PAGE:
“Now therefore ye are no more strangers and foreigners, but fellowcitizens with the saints, and of the household of God” (Ephesians 2:19).
Speaking primarily to new Gentile believers, Paul welcomes them into the body of Christ, made up of all true believers, either Jew or Gentile. Each new member enjoys full privileges and benefits given to all “saints,” those “of the household of God.” “For our conversation [lit., citizenship, same root word as in our text] is in heaven; from whence also we look for the Savior, the Lord Jesus Christ” (Philippians 3:20).
Regarding our former state, Christ declared: “Ye are of your father the devil, and the lusts of your father ye will do” (John 8:44). However, we have broken with this former alliance and transferred our allegiance to “God, who hath reconciled us to Himself by Jesus Christ” (II Corinthians 5:18). “Therefore, if any man be in Christ, he is a new creature: old things are passed away; behold all things are become new” (v.17).
Our function as non-citizens still living to a degree in our prior realm is revealed, for “God . . . hath given to us the ministry of reconciliation” (v.18). God is in the business of reconciling others who are now estranged back to Himself, and even though He could do it all Himself, without any help from His feeble creation, He has in His grace given us a part in this blessed work. The work will involve a struggle, for our warfare is against the ruler of this world and his henchmen, but we will, through His enablement, be victorious (Ephesians 6:10–18).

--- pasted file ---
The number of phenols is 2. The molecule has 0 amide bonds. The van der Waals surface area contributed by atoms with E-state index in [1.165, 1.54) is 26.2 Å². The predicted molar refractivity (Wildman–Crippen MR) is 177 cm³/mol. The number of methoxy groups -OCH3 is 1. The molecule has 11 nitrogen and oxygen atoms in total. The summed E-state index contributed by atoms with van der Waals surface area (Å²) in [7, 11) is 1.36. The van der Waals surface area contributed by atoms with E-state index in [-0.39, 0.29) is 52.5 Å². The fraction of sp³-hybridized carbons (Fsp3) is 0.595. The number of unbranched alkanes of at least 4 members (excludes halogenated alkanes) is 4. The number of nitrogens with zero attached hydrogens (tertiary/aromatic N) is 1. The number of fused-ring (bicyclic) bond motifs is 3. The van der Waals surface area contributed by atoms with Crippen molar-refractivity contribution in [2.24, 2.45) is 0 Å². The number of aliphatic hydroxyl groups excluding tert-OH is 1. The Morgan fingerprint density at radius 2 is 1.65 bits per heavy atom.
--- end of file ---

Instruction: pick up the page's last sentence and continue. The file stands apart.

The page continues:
“Now then (since) we are ambassadors for Christ, as though God did beseech you by us: we pray you in Christ’s stead, be ye reconciled to God” (II Corinthians 5:20). Let us be about this blessed business. JDM